As I sit here watching the MudSummer Classic at Eldora for the 2nd time, I’m thinking back to what I was expecting to see as compared to how the race turned out. As I watched practice on Tuesday night, I laughed more than I ever recall laughing while watching NASCAR. For most of the regular drivers in the Camping World Truck series, this was their first experience racing on dirt. For the fans, this was a new experience as well. No NASCAR division had raced on dirt for the last 43 years. No one knew what to expect or if it would be an experience that would lead to future dirt track racing.
One of the biggest surprises for me had nothing to do with the drivers or the race but the track. I learned so much about the little dirt track called Eldora. I was amazed that this little piece of dirt was so rich in history and held such importance in the world of motorsports. It made me understand why Tony Stewart was so determined to own this track and why he had worked so hard to introduce this place to the NASCAR fans.
As the race started, Ken Schrader sat on the pole. As a veteran who has driven every type of vehicle on every type of track had to be considered one of the favorites. Other drivers who are known for racing on dirt were expected to do well. The one driver who seemed to be a media favorite was Scott Bloomquist. I had not heard of him before but I kept thinking that he looked mad. Unlike the other drivers who had no idea what they were doing there but were obviously having a great time, I never saw Scott Bloomquist smile. I decided immediately that he wasn’t going to do well and I wasn’t going to become a Scott Bloomquist fan (sorry, that is just how I saw it).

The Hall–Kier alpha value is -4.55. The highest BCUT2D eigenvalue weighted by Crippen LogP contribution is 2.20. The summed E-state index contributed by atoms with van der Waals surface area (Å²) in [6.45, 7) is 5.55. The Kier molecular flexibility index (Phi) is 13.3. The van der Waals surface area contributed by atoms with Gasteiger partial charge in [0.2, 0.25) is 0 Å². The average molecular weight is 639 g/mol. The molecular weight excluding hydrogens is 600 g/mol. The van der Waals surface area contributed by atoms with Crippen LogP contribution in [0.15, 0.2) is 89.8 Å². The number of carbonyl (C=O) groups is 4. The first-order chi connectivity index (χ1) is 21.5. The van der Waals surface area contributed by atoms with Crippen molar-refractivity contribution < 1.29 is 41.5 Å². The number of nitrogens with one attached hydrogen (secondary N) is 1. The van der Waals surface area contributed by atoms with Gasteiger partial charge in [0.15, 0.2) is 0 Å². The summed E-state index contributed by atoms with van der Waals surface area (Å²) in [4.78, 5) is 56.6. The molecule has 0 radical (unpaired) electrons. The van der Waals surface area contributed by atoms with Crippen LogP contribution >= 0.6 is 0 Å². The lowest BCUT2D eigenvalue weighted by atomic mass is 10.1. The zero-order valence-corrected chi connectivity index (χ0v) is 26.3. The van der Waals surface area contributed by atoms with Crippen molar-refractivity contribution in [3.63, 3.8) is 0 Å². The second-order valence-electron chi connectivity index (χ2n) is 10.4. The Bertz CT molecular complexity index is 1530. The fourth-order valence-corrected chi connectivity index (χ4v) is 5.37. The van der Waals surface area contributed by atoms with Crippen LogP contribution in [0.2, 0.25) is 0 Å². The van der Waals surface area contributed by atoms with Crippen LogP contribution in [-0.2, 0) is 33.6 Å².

From the drop of the green flag, it was pretty clear that a driver is a driver is a driver. Seeing Kyle Larson weave his way from 13th place to the front of the pack was pretty much expected. Ryan Newman and Dave Blaney, both experienced dirt racers, quickly made their way to the front.
I was surprised at the number of green flag laps and how quickly the segments were being run. I had expected to see every truck spin out, probably more than once. I did not see that. These guys are good. They found a way to keep their trucks going straight instead of spinning round and round. How did they catch on so quickly? Again, these guys are just good.
When Austin Dillon took the lead, this was my first real surprise. I never thought of Austin as a dirt racer. Of course, the Dillon brothers have surprised me from the start. Not only are they incredibly talented drivers, they are extremely awesome young men. A couple of times, Kyle Larson and Ryan Newman gave it their best and looked as if they might challenge for the win. Kyle Larson is another young driver who I have written about before. His talent seems to be as much a part of him as his skin. This kid is the real deal.
As the 3rd segment wound down, it was pretty clear that the only way to get the win was going to be to wrestle it away from Austin Dillon. The only big crash took place with 33 laps to go and saw heavy damage to the trucks of Jared Landers, Ty Dillon and Johnny Sauter.
The racing action between Austin Dillon, Ryan Newman and Kyle Larson continued to the checkered flag. When Austin Dillon crossed the line first, he proved once again that youth and determination can win against age and experience. The event at Eldora proved that NASCAR can run on dirt and the fans will respond. Tony Stewart proved that he made a wise decision in buying Eldora and campaigning to bring a NASCAR race to this little dirt track. Good job everyone. I can’t wait for next summer at Eldora.